Social Spaces: Colonial Williamsburg
Much of the three women’s leisure time was spent on the peaceful paths of Colonial Williamsburg. They spent much time in the Colonial Williamsburg Visitor Center, tourist watching. During these visits, they saw “Williamsburg: the Story of a Patriot,” the Colonial Williamsburg orientation movie, so many times that they memorized all of the dialogue. The film also has the distinction of being the longest-running motion picture in history, screening since 1957.
Ely, Brown Strafer, and Briley frequented the donut shop in Colonial Williamsburg after 8 a.m. classes. Other frequent stops included the post office, the A&P grocery store, and Christiana Campbell’s Tavern. At the Kimball Theater, Ely, Brown Strafer, and Briley went to see movies like “Easy Rider” and Franco Zeffirelli’s “Romeo and Juliet”.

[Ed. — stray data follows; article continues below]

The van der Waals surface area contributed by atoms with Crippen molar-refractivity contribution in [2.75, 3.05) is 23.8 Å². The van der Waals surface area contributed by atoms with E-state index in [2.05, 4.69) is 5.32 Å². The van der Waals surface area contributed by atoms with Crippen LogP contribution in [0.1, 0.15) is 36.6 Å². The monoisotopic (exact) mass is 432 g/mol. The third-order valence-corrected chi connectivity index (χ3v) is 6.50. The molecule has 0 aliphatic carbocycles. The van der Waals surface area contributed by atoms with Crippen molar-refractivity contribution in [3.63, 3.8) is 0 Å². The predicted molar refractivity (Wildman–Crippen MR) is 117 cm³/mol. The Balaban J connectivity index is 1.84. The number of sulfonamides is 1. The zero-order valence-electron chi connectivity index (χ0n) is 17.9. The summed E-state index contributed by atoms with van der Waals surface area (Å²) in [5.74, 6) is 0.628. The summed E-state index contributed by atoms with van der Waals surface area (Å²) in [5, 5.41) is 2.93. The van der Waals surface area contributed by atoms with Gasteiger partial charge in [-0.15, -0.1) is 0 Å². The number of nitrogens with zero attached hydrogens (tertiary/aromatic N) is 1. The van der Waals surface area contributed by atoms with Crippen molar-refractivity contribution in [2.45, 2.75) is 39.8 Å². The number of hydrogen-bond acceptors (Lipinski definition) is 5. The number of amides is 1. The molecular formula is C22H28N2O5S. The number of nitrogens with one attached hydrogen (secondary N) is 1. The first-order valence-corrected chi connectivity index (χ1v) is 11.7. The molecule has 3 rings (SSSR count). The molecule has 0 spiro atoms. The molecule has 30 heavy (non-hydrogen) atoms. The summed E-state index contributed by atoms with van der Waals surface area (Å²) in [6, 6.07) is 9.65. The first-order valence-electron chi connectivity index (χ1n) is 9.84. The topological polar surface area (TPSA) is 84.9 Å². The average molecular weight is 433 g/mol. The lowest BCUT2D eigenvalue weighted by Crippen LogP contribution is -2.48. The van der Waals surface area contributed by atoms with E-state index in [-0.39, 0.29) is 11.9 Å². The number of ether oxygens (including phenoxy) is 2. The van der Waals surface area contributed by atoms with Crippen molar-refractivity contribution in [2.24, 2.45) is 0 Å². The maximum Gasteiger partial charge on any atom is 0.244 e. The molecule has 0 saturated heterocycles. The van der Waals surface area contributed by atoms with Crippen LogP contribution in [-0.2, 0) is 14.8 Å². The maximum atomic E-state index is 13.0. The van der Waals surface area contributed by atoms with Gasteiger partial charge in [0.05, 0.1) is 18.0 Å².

Ely also recalls going to church during her William and Mary years. “I attended First Baptist church as well as the Presbyterian church on Jamestown Road because there was a line of people going into a church — I thought it was a restaurant. I had to go to see what was drawing people in,” she said. Ely, who sang on the women’s choir for two years, was drawn to the fact that the church played folk music.